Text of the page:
Supreme Court Term Includes Several Business Cases
Several business-related cases appear on the docket for the U.S. Supreme Court, continuing the recent trend of the Roberts’ Court. The numbers so far show that 23 business cases will be heard this session. Despite hearing more business cases, this does not mean that the Court will necessarily be creating a pro-business agenda. This article will examine five of these cases that may be of interest to business owners and corporations, and how the potential decisions may impact businesses going forward.
Matters Related to Employer – Employee Issues
Three cases fit into the category of employer and employee relations. In all three of these cases, Justice Kagan is recusing herself because she had prior connections as Solicitor General. The cases below present opportunities for the Court to extend further protections to workers, which could adversely impact employers and businesses.
Kasten v. Saint-Gobain Performance Plastics Corp., is a case from the 7th Circuit. This case deals with the Fair Labor Standards Act. An employee received warnings on different occasions for time-clock matters. The employee expressed concerns that the time clock for punching-in and out was not in a legal location. Each time, these concerns were expressed verbally to management, but they were never written down. The employee was suspended and eventually terminated. The employee claimed he was being retaliated against because he made verbal claims regarding the location of the time clock, and filed suit under the FLSA. The 7th Circuit found that the employee did not engage in any protected activity since his claims were verbal, not written. The Supreme Court is examining the issue of whether protected activity under the FLSA can be verbal, or if must be written down.
Thompson v. N. Am. Stainless, LP, is a 6th Circuit decision that also addresses an employee’s retaliation claim. Thompson was fired after his fiancé filed a gender discrimination claim. He argued that he was terminated in retaliation of the claim being filed. The 6th Circuit ruled that since Thompson did not personally engage in protected activity, he had no claim under Title VII. The Court is reviewing whether or not there is a third-party claim for retaliation if protected activity is not present.
Staub v. Procter Hospital, again from the 7th Circuit, concerns employment discrimination. An employee brought suit under the Uniformed Services Employment and Reemployment Rights Act, alleging that his employer terminated him because of his military service commitments. The reason this case has made it to the Supreme Court is because of the way in which the discrimination allegedly occurred. Staub felt that he was terminated because a supervisor who did not have decision-making authority had it in for him. Staub argued that this animosity should be transferred to his employer, thus making his firing discriminatory. The Court is examining the “cat’s paw theory”, in which discrimination is imputed to the hospital due to the actions of its employees.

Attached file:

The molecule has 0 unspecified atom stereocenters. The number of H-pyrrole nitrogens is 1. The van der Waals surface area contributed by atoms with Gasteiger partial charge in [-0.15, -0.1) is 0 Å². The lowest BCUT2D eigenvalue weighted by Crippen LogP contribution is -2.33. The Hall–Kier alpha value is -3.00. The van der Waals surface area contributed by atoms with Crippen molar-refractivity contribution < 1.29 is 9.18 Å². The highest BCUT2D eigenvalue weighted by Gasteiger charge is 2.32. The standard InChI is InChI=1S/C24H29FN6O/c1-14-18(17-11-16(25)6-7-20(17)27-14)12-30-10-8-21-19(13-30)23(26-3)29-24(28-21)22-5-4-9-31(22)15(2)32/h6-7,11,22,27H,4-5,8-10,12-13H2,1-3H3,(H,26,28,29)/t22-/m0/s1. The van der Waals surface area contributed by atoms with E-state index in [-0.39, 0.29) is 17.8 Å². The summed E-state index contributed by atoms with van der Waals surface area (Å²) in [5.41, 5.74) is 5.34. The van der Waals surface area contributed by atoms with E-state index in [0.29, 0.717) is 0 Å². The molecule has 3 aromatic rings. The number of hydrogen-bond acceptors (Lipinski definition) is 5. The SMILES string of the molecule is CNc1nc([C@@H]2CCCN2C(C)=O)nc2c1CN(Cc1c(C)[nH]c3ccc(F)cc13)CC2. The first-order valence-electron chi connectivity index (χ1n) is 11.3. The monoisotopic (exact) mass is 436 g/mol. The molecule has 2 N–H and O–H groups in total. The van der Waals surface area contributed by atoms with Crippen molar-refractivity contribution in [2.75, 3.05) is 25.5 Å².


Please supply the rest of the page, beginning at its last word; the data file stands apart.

Personal Jurisdictional Questions
These two cases are of great interest to those watching the Court this term. The Court has not examined personal jurisdiction as applied to foreign corporations since the 1980s. Since that time, business has become much more global. The concepts of personal jurisdiction at that time may not have realized the relative ease in which global transactions could take place. In both of these cases, state courts have made it much easier for their residents to sue foreign corporations, and the Court will need to determine if these rulings were appropriate.
Goodyear Lux. Tires, SA v. Browncomes from North Carolina. Two North Carolina residents died in a bus crash in France, and sued several foreign corporations in North Carolina state court. The question was whether or not the state court had personal jurisdiction over the foreign tire companies. The state court held that since the companies each had affiliates in the U.S. that purposely sold products in North Carolina, they could be subject to North Carolina courts. The Supreme Court will examine personal jurisdiction in greater detail.
J. McIntyre Machinery v. Nicastrois a New Jersey case also dealing with personal jurisdiction. A New Jersey worker was injured using a machine made by a British company. He sued in New Jersey state court, and the court found that they had jurisdiction using a “stream-of-commerce” analysis. The court concluded that the British company knew or should have known its distribution system included the entire U.S., and also that the company took no steps to prevent its products from reaching New Jersey. The question that the Supreme Court must answer is if the foreign company is subject to the New Jersey court’s jurisdiction even if the company had no direct connection with the state.
Effect on Your Company’s Future
Businesses will want to pay close attention to how the Court decides these cases. The Court could open the door to more litigation for businesses. Lawsuits would be allowed to proceed, forcing corporations to tie up more of their assets in defending themselves against various claims. If you have questions on how these cases may impact your corporation or business, please contact an experienced attorney in your area.